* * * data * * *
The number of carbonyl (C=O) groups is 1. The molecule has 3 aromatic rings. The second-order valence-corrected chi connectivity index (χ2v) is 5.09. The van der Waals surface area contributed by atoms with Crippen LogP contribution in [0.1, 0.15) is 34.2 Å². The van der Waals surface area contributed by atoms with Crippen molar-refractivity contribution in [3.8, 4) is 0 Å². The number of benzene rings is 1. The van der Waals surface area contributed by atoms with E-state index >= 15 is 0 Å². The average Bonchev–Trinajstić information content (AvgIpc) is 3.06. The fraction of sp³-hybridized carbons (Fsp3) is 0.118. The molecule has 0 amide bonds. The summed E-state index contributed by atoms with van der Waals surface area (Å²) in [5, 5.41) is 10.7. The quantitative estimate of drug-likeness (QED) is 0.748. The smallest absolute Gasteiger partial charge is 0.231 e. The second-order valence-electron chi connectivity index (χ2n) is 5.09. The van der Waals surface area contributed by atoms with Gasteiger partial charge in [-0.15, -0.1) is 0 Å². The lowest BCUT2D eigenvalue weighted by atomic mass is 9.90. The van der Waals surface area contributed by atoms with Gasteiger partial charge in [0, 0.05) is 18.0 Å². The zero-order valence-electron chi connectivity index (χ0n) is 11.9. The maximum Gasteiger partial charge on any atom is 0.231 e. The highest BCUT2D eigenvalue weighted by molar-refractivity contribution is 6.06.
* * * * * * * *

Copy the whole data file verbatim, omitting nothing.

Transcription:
The number of carbonyl (C=O) groups is 1. The molecule has 3 aromatic rings. The second-order valence-corrected chi connectivity index (χ2v) is 5.09. The van der Waals surface area contributed by atoms with Crippen LogP contribution in [0.1, 0.15) is 34.2 Å². The van der Waals surface area contributed by atoms with Crippen molar-refractivity contribution in [3.8, 4) is 0 Å². The number of benzene rings is 1. The van der Waals surface area contributed by atoms with E-state index >= 15 is 0 Å². The average Bonchev–Trinajstić information content (AvgIpc) is 3.06. The fraction of sp³-hybridized carbons (Fsp3) is 0.118. The molecule has 0 amide bonds. The summed E-state index contributed by atoms with van der Waals surface area (Å²) in [5, 5.41) is 10.7. The quantitative estimate of drug-likeness (QED) is 0.748. The smallest absolute Gasteiger partial charge is 0.231 e. The second-order valence-electron chi connectivity index (χ2n) is 5.09. The van der Waals surface area contributed by atoms with Gasteiger partial charge in [-0.15, -0.1) is 0 Å². The lowest BCUT2D eigenvalue weighted by atomic mass is 9.90. The van der Waals surface area contributed by atoms with Gasteiger partial charge in [0, 0.05) is 18.0 Å². The zero-order valence-electron chi connectivity index (χ0n) is 11.9. The maximum Gasteiger partial charge on any atom is 0.231 e. The highest BCUT2D eigenvalue weighted by molar-refractivity contribution is 6.06.